4 Reasons To Dredge At A Construction Site

Construction site dredging is one of the more involved types of civil engineering projects. If you're trying to figure out whether it will be necessary to dredge at your site, you may want to look at some of the most common cases for doing so. Here are four reasons to dredge a construction site.

Waterway Access

One of the simplest reasons for dredging is to provide access to the waterway. If you want to be able to handle loads onto and from barges and ships, for example, you won't want to leave sediments along the shoreline. Clearing out silt, mud, rocks, and other materials from the waterway will make it more navigable.

The ability to transport products, people, and materials by water can make a site highly desirable, too. You can reduce shipping costs in many cases, and it also allows you to offer services that competitors might not have.

Flood Control

Slowing the water down at a bend in a river can oftentimes encourage flooding. Silt isn't great at keeping water off properties, and construction site dredging is a good way to avoid problems down the road. With better flow at the location, you can expect less water to back up and produce floods.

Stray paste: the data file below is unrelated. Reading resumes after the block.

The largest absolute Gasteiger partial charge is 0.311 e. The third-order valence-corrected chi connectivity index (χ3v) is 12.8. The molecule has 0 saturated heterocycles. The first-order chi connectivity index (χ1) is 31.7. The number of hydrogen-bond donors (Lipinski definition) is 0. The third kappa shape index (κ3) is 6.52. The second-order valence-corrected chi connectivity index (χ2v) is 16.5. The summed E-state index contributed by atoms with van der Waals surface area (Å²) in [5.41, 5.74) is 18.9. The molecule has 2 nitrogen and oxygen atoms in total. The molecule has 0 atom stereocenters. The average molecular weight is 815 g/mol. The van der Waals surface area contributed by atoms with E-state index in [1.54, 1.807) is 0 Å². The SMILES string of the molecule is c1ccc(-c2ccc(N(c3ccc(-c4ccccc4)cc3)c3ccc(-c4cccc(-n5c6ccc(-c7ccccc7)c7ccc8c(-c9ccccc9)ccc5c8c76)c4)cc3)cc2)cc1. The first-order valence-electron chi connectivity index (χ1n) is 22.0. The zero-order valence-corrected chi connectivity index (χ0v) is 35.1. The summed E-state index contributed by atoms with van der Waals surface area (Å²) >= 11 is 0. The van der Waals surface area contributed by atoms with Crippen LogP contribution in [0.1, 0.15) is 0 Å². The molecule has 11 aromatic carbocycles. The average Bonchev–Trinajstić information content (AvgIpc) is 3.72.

Notably, getting control of the flood plain may allow you to install anti-flooding measures. You can dredge out the silt and install seawalls and pumps in the area. This can assert greater control of the area and possibly allow you to develop more of the land.


If an area is a candidate for dredging, you may want to remove the sediment from the spot to reclaim it. Improving the water flow can dry things out. You can add sand, soil, and rocks to the location to firm up the ground.

Even if the land won't dry completely, dredging may still allow you to create a healthier wetland. Rather than dealing with a sludgy mess, you'll have an area that can foster plants and wildlife. This can make a location more livable even if you're not directly using the land.

Cleaning Up

More than sediment can accumulate in a spot along a waterway. Debris and garbage can collect over many years. Likewise, toxic materials, contaminated soils, sewage, and other undesirable things can collect. Dredging will allow you to remove the gross stuff and create an all-around cleaner and healthier location. You should, however, handle this work in coordination with local, state, and federal environmental agencies.